The animal belongs to Mr. Burns,
a railroad man, and has attacked
others in a similar manner. The
boy was passing the house when the fe
rocious juiiinal attacked him, and held on
until called off by some member of the
Captain of Police James is not having
a very easy time at present. The tele
phone will not work, and there is no con
nection with the West Side central sta
tion, nor with Albina. He spent a con
siderable portion of yesterday in Albina,
inspecting that portion of his district.
Two officers are sick Hudson and Thom
son. The latter, who is a mounted officer,
tried to do duty yesterday, but was com
pelled to desist after being out for awhile.
He was threatened with pneumonia, and
the doctor advised him to go home at
CHINESE UNDER ARREST
Travelers by Steamship "Who Fall to
Show Their; Ccrtlllcntcs..
On the arrival of the ocean steamship
Columbia, at her wharf last evening.
Customs Inspector Frank Logan took in
custody two Chinese passengers, who
failed to show their certificates of regis
tration. The arrests were made under the
provisions of the federal law deporting all
Chinese who have not provided them
selves with proper certificates of Identifi
cation. Both Chinese were lodged In the
central station for safe keeping, and Col
lector Black will make their arrest a test
case. Once before he caused the arrest
of a Chinese, but the federal authorities
refused to proceed against him, and he
The two prisoners now held for deporta
tion will be taken before Judge Bellinger,
and If they have any right to be in this
country they must establish It- Both
claim to have the required f ertlficates, but
were not able to produce em when de
manded by the customs of .clal. They re
tained Cecil Holcomb to attend to their
case, and today they will likely have a
hearing in the United States court.
Dr. F. R. Coffman, of Roseburg, is in
Captain W. P. Goodwin. U. S. A., is at
Mrs. Nelson Bennett, of Tacoma, wife of
the well-known capitalist of that city,
was among last night's arrivals at the
Mr. G. W. Dickenson, of Tacoma, as
sistant general superintendent of the
Northern Pacific, is a guest at the Port
land, accompanied by his wife.
Mr. Dion Keefe, of Walla Walla, passed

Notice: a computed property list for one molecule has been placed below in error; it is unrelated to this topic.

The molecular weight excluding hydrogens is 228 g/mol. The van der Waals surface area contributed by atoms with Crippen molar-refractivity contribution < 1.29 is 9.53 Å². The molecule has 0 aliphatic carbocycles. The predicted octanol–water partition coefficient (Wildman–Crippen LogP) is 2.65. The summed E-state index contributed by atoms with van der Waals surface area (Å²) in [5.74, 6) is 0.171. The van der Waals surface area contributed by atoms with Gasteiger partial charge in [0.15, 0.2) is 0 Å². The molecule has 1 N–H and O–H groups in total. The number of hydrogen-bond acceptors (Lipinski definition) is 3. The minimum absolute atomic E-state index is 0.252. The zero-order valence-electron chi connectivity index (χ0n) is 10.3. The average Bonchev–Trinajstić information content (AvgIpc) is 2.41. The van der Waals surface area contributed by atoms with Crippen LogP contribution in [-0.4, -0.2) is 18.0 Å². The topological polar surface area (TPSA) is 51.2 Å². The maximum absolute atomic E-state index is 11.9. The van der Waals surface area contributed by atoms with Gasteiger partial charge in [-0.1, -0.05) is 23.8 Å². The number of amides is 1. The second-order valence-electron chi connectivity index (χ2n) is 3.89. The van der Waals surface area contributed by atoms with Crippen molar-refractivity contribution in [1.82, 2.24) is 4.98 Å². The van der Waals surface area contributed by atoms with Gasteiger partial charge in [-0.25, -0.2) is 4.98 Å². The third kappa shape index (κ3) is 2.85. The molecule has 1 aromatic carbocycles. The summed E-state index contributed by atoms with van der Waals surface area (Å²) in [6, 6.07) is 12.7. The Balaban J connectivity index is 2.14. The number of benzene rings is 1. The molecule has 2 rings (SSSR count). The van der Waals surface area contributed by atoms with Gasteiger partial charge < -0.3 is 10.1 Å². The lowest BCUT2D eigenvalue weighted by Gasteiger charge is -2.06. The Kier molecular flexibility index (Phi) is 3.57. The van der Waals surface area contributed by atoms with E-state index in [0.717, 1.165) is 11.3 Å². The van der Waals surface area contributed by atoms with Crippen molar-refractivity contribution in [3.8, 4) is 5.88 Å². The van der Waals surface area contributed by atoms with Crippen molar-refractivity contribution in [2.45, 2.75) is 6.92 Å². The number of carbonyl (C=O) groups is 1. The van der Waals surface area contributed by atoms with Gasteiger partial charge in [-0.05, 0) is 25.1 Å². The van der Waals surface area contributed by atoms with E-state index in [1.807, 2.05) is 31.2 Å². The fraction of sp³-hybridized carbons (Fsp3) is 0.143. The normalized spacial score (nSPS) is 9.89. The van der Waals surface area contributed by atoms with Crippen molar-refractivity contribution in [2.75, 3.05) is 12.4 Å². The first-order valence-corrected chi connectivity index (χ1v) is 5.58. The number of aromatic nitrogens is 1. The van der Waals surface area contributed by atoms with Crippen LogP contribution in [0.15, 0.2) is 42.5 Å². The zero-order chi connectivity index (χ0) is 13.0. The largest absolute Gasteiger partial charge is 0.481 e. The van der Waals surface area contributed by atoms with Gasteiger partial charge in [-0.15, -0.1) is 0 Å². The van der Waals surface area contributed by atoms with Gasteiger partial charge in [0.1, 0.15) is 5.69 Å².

through the city yesterday, en route for
Astoria, where he will assume the super
intendency of the city water works in
the very near future.
Mr. B. Campbell, general freight agent
of the O. R. & N., arrived in this city
yesterday morning from Spokane. He has
been looking after the buslne-s of late on
the Washington division of the system.
Mr. John J. Valentine, president of
Welte. Fargo & Co., and Mr. Homer King,
manager, arrived here on the San Fran
cisco express at 1 o'clock yesterday morn
ing. They came to attend the annual
meeting of the stockholders of the Com
mercial National bank, which takes place
tomorrow. Mr. Valentine Is accompanied
by his wife, and after he has completed
bis business fccrc. they will go to ihe
Sound to visit friends there. Mr. Xing is
accompanied by Hs daughter. Miss Gene
vieve, who is visiting friends here.
Mr. W. H. Hurlburt, general passenger
agent of the Oregon Railway & Naviga
tion Company, returned yesterday from a
trip over the line in Eastern Oregon and
Washington. He says there is but five or
six Inches of snow on the ground in the
wheat belt, just enough to be of most
value to the next crop, and growers are
Mr. G. B. Kennision, judge of the pro
bate court at Augusta, Me., was at the
Perkins yesterday, and left on his jour
ney homeward last night. He has just
been up to Victoria to look after the es
tate of a wealthy citizen who died there
recently. Intestate, leaving unincumbered
property valued at 5100,000. Deceased was
a native of Augusta, and left there CO
years ago to seek his fortune. He was
never heard of afterward, until a few
months ago, when some of his relatives
chanced to sec an account of his death in
Victoria. Judge Kenniston was sent here
to look after it by the heirs, who are poor